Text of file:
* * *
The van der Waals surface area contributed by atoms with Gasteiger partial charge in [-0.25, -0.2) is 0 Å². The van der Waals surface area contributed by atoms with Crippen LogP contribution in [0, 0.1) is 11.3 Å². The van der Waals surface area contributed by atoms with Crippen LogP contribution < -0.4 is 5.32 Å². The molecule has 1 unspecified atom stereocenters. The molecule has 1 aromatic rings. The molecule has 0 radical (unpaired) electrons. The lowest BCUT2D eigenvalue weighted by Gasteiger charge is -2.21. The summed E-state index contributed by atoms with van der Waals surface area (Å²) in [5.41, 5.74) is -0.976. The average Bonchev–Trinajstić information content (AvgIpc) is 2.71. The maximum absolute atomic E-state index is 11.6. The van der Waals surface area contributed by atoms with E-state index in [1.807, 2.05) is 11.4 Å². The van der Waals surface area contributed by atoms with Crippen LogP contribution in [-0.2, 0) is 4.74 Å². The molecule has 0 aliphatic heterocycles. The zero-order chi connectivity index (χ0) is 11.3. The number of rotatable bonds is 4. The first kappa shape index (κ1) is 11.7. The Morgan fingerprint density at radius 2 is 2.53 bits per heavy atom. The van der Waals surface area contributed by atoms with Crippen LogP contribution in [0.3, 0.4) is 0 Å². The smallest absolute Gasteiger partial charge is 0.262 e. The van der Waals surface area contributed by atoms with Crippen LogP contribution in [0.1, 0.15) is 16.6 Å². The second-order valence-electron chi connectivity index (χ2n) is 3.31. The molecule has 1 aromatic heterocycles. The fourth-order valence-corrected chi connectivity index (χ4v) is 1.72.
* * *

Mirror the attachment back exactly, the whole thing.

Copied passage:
The van der Waals surface area contributed by atoms with Gasteiger partial charge in [-0.25, -0.2) is 0 Å². The van der Waals surface area contributed by atoms with Crippen LogP contribution in [0, 0.1) is 11.3 Å². The van der Waals surface area contributed by atoms with Crippen LogP contribution < -0.4 is 5.32 Å². The molecule has 1 unspecified atom stereocenters. The molecule has 1 aromatic rings. The molecule has 0 radical (unpaired) electrons. The lowest BCUT2D eigenvalue weighted by Gasteiger charge is -2.21. The summed E-state index contributed by atoms with van der Waals surface area (Å²) in [5.41, 5.74) is -0.976. The average Bonchev–Trinajstić information content (AvgIpc) is 2.71. The maximum absolute atomic E-state index is 11.6. The van der Waals surface area contributed by atoms with E-state index in [1.807, 2.05) is 11.4 Å². The van der Waals surface area contributed by atoms with Crippen LogP contribution in [-0.2, 0) is 4.74 Å². The molecule has 0 aliphatic heterocycles. The zero-order chi connectivity index (χ0) is 11.3. The number of rotatable bonds is 4. The first kappa shape index (κ1) is 11.7. The Morgan fingerprint density at radius 2 is 2.53 bits per heavy atom. The van der Waals surface area contributed by atoms with Crippen LogP contribution in [0.3, 0.4) is 0 Å². The smallest absolute Gasteiger partial charge is 0.262 e. The van der Waals surface area contributed by atoms with Crippen LogP contribution in [0.1, 0.15) is 16.6 Å². The second-order valence-electron chi connectivity index (χ2n) is 3.31. The molecule has 1 aromatic heterocycles. The fourth-order valence-corrected chi connectivity index (χ4v) is 1.72.